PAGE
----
Recalling Louise Stevens
I was sorry to learn that longtime Chestnut Hill Local employee Louise Stevens died last week. Louise worked for the Local for 25 years in various capacities, mostly as …
I was sorry to learn that longtime Chestnut Hill Local employee Louise Stevens died last week. Louise worked for the Local for 25 years in various capacities, mostly as circulation manager, but also as a receptionist and classified advertising department assistant.
She picked up the Local's mail at the post office each day and mailed outgoing mail at the end of the day, kept track of subscribers, ordered papers each week, oversaw the mailing of the newspapers at the post office near 30th Street Station, and worked with others to deliver them to the locations that sold them.
Louise was a kind woman who played a large role in making the Local and Chestnut Hill Community Association employees and visitors to Town Hall a strong and cohesive group, and, in turn, making the Local and the CHCA the strong newspaper and organization they are today.
Past editor, Local staffer 1978-2004
I am outraged you chose to give major space to a piece slamming Hillary Clinton, filled with the same thoroughly debunked slanders we’ve come to expect from the Trump crowd, with no balancing pieces presenting other viewpoints and actual facts. [“Why I won’t vote for Hillary; And I won’t vote for Donald either,” Nov. 3] This has the same “gotcha!” feel as James Comey’s strange maneuvers, especially as this is the last issue we’ll see before voting.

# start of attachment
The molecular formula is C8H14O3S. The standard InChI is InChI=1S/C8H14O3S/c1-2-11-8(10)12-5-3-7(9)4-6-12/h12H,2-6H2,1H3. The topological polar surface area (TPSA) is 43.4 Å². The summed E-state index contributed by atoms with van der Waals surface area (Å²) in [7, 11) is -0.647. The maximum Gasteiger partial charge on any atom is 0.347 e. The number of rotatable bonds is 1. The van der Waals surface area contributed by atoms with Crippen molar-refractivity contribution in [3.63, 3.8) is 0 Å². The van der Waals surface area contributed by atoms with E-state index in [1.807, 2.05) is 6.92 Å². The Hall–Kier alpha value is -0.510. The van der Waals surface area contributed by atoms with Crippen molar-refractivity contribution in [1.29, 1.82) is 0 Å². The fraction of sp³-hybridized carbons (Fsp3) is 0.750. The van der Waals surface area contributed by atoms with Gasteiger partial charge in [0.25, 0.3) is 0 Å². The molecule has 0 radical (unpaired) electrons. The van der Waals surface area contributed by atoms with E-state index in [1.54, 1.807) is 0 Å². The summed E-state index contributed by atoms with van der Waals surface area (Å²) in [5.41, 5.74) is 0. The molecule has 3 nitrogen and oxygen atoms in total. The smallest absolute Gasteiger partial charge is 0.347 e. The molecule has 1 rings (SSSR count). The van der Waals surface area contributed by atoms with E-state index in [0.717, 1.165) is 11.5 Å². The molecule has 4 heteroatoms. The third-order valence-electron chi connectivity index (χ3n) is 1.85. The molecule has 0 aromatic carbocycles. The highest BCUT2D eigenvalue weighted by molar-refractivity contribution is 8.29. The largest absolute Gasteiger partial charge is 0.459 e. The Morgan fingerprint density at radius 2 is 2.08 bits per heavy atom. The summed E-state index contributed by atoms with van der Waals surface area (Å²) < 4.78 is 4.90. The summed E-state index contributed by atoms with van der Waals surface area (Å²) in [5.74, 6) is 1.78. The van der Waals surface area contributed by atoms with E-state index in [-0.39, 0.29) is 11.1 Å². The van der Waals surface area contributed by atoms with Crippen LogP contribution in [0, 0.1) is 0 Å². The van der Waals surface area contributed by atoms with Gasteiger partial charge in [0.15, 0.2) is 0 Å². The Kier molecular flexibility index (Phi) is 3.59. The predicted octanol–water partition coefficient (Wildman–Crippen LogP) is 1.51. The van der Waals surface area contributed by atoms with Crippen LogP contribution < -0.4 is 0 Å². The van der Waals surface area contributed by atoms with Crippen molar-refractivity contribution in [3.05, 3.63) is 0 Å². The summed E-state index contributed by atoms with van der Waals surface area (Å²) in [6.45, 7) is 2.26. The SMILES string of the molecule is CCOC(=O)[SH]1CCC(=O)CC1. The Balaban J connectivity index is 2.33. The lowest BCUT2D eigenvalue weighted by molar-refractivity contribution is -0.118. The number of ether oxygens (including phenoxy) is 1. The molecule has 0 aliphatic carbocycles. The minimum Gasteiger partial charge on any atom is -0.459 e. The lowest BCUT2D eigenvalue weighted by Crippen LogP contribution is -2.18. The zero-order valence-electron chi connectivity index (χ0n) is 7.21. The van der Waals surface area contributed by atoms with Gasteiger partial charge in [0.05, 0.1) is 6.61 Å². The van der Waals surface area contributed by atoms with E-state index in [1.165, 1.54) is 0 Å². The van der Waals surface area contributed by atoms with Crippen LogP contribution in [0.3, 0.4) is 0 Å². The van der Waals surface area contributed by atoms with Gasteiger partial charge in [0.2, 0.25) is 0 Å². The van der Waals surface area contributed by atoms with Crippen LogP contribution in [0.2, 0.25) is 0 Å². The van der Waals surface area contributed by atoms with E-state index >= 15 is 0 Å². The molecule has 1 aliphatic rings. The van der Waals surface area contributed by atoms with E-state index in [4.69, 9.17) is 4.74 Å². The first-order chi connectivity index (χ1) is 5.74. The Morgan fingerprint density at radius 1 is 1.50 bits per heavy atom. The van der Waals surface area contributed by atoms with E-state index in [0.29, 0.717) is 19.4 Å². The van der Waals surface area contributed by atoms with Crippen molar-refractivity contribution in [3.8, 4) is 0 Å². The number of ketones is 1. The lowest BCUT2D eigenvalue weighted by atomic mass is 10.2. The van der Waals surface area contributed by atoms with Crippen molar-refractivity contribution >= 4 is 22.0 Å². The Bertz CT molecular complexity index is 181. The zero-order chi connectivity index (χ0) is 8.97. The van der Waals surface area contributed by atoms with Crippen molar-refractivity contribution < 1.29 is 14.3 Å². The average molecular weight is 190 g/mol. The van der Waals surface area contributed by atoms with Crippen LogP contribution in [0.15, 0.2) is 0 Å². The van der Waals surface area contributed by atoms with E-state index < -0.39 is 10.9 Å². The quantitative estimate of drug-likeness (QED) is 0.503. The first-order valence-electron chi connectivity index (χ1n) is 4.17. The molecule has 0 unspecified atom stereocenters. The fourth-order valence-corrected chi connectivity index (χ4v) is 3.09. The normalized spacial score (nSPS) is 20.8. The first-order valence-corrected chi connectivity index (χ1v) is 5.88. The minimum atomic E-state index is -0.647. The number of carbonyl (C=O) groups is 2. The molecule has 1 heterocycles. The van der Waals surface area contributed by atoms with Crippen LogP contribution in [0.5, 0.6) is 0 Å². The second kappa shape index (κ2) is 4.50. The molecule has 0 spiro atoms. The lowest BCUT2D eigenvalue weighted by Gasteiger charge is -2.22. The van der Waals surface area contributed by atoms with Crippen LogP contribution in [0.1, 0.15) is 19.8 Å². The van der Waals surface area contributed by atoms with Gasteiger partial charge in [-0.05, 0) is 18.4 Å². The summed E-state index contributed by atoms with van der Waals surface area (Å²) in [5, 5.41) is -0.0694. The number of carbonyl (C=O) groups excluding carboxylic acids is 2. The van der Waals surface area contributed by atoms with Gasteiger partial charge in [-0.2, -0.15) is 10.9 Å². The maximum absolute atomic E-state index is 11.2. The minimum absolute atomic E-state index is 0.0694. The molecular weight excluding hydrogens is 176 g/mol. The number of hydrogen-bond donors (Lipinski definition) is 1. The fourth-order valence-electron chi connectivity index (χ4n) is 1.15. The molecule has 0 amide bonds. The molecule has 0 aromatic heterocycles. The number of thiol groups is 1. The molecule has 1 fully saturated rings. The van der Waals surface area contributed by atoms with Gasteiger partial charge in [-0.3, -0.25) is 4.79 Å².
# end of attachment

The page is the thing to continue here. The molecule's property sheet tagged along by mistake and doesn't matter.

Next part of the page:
I can only hope your highlighting of the unsupported distortions from Rosemary McDonough will influence no one, other than to increase motivation for electing Hillary. Many of us are fully aware that Hillary’s biggest crime is being female. Everything from missing emails to deaths at embassies which brought no upset in the Bush years is treated as outrageous for one reason only. The double standard has never been more blatant.
I expected far more integrity from you.
The United States is a nation of liberties, and Ms. McDonough has expressed that she is choosing to not exercise her right to vote. I, as an African American, cannot conscientiously make that choice, as people have actually been killed, jailed, and otherwise been subjected to violence and abuse in order to secure my right to vote.
Both candidates are very flawed, but when one candidate openly expresses biases against Latinos and paints African Americans broadly as living in poverty and despair, but without revealing any sort of plan for improved education and healthcare, the choice is not that difficult for me.
Ms. McDonough comfortably wrote thinking that her vote does not matter because at the time of publication it seemed to her that Hillary Clinton was definitely going to win. Even in the 21st Century we have attempts to suppress voting by minorities (for example Mike Turzai and his comment on why Pennsylvania should enact a voter ID law) choosing not to vote is a liberty that I do not believe I could or would ever exercise.
In "A Tale of Two Bottom Dollars" will it be told that the Weavers Way Cooperative Association opted for the vacant Bottom Dollar store in Ambler and not the vacant Bottom Dollar store in Germantown or somewhere else in Philly and closer to our stores in Mount Airy and Chestnut Hill because selling $18 a pound cheese and prepared foods to working professionals was better for the bottom line?
My hope is that it be told that the financial success of the Ambler operation and lessons learned from Weavers Way's unsuccessful Ogontz store led to the opening and success of a Weavers Way store in a more economically disadvantaged Philly neighborhood.
For a "community owned" store, it is critical to define who constitutes our community.